Kemish History, Family Crest & Coats of Arms
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Early Origins of the Kemish family
The surname Kemish was first found in Gloucestershire where they held a family seat as Lords of the Manor. After the Battle of Hastings in 1066, William, Duke of Normandy, having prevailed over King Harold, granted most of Britain to his many victorious Barons. It was not uncommon to find a Baron, or a Bishop, with 60 or more Lordships scattered throughout the country. These he gave to his sons, nephews and other junior lines of his family and they became known as under-tenants. They adopted the Norman system of surnames which identified the under-tenant with his holdings so as to distinguish him from the senior stem of the family. After many rebellious wars between his Barons, Duke William, commissioned a census of all England to determine in 1086, settling once and for all, who held which land. He called the census the Domesday Book,  indicating that those holders registered would hold the land until the end of time. Hence, conjecturally, the surname is descended from the tenant of the lands of Pickwick or Wickwar, held by Humphrey the Chamberlain, who was recorded in the Domesday Book census of 1086.
Important Dates for the Kemish family
This web page shows only a small excerpt of our Kemish research. Another 145 words (10 lines of text) covering the years 1510, 1600, 1543, 1617, 1641, 1648, 1614, 1658, 1678, 1673, 1702, 1689, 1702, 1688, 1735, 1713, 1715, 1716 and 1734 are included under the topic Early Kemish History in all our PDF Extended History products and printed products wherever possible.
Kemish Spelling Variations
Endless spelling variations are a prevailing characteristic of Norman surnames. Old and Middle English lacked any definite spelling rules, and the introduction of Norman French added an unfamiliar ingredient to the English linguistic stew. French and Latin, the languages of the court, also influenced spellings. Finally, Medieval scribes generally spelled words according to how they sounded, so one person was often referred to by different spellings in different documents. The name has been spelled Kenys, Kemeys, Kemish, Kemis, Keymich and others.
Early Notables of the Kemish family (pre 1700)
Outstanding amongst the family at this time was Sir Charles Kemeys (c.1614-1658), second child of the Kemeys Baronets, a Welsh family of landowners in the county of Monmouthshire, Wales; William Kemeys was High Sheriff of the County of Monmouth in 1678, and listed in Blome's List of Monmouthshire Gentry in...
Another 50 words (4 lines of text) are included under the topic Early Kemish Notables in all our PDF Extended History products and printed products wherever possible.
Kemish migration to New Zealand
Emigration to New Zealand followed in the footsteps of the European explorers, such as Captain Cook (1769-70): first came sealers, whalers, missionaries, and traders. By 1838, the British New Zealand Company had begun buying land from the Maori tribes, and selling it to settlers, and, after the Treaty of Waitangi in 1840, many British families set out on the arduous six month journey from Britain to Aotearoa to start a new life. Early immigrants include:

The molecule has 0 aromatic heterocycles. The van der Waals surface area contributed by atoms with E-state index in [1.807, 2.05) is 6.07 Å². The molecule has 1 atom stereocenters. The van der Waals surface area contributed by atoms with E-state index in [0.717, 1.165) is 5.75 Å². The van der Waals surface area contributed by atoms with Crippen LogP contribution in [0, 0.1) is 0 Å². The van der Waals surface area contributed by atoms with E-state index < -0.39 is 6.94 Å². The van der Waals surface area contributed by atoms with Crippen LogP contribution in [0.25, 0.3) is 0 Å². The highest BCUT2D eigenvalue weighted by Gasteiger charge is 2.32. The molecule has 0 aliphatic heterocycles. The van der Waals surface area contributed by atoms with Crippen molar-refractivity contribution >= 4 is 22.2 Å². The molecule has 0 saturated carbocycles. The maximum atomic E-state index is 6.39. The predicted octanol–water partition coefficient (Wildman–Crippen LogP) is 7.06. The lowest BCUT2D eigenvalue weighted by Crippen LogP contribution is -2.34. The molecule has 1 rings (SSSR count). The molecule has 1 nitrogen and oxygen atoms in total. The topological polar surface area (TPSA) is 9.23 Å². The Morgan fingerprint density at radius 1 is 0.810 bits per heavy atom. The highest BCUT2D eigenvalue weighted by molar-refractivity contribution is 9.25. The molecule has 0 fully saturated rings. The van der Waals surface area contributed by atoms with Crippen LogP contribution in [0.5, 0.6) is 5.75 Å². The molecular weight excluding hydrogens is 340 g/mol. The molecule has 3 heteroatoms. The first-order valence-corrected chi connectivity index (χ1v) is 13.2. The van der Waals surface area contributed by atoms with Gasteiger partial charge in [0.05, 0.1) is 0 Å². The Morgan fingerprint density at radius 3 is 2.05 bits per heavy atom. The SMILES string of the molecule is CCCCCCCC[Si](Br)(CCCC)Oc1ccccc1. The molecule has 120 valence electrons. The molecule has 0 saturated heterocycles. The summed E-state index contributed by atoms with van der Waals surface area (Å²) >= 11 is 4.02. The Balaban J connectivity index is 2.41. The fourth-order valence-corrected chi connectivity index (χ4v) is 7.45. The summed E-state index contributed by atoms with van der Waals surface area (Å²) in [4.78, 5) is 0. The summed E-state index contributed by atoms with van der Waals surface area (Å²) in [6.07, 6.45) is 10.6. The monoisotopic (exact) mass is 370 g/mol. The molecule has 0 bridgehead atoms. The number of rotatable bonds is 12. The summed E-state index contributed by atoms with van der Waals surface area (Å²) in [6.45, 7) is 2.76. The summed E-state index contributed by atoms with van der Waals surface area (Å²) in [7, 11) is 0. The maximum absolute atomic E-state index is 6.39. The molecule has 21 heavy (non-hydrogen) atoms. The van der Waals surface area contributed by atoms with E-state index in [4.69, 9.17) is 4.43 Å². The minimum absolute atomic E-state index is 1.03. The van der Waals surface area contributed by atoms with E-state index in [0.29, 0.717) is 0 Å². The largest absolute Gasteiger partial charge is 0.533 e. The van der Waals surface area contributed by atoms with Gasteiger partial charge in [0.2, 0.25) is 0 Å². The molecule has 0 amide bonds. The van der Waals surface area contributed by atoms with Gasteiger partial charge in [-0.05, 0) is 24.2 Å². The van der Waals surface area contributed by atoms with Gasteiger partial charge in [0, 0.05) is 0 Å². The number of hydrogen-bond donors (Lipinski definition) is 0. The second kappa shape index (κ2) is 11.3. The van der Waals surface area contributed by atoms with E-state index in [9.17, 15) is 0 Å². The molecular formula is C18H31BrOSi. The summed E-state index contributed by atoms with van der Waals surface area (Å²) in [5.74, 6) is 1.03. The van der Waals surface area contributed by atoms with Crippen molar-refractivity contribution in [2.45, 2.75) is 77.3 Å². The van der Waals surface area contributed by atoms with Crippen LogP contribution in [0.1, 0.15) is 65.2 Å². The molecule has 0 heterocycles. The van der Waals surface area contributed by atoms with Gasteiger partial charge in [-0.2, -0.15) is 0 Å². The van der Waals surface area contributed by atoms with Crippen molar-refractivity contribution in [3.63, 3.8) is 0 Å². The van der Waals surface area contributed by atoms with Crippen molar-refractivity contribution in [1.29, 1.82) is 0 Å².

Kemish Settlers in New Zealand in the 19th Century
- Mr. Thomas Kemish, (b. 1829), aged 27, British settler travelling from London aboard the ship "Sir Edward Paget" arriving in Lyttelton, Christchurch, South Island, New Zealand on 2nd July 1856 
- Mrs. Charlotte Kemish, (b. 1832), aged 24, British settler travelling from London aboard the ship "Sir Edward Paget" arriving in Lyttelton, Christchurch, South Island, New Zealand on 2nd July 1856 
Contemporary Notables of the name Kemish (post 1700)
Historic Events for the Kemish family
- Mr. Colin H T Kemish (b. 1924), English Boy 1st Class serving for the Royal Navy from Guernsey, Channel Island, England, who sailed into battle and died in the sinking 
- Mr. George Kemish, aged 22, English Fireman/Stoker from Southampton, Hampshire who worked aboard the RMS Titanic and survived the sinking escaping on life boat 9 
You May Also Like
- ^ Williams, Dr Ann. And G.H. Martin, Eds., Domesday Book A Complete Translation. London: Penguin, 1992. Print. (ISBN 0-141-00523-8)
- ^ New Zealand Yesteryears Passenger Lists 1800 to 1900 (Retrieved 26th March 2019). Retrieved from http://www.yesteryears.co.nz/shipping/passlist.html
- ^ H.M.S. Hood Association-Battle Cruiser Hood: Crew Information - H.M.S. Hood Rolls of Honour, Men Lost in the Sinking of H.M.S. Hood, 24th May 1941. (Retrieved 2016, July 15) . Retrieved from http://www.hmshood.com/crew/memorial/roh_24may41.htm
- ^ Titanic Passenger List - Titanic Facts. (Retrieved 2016, July 13) . Retrieved from http://www.titanicfacts.net/titanic-passenger-list.html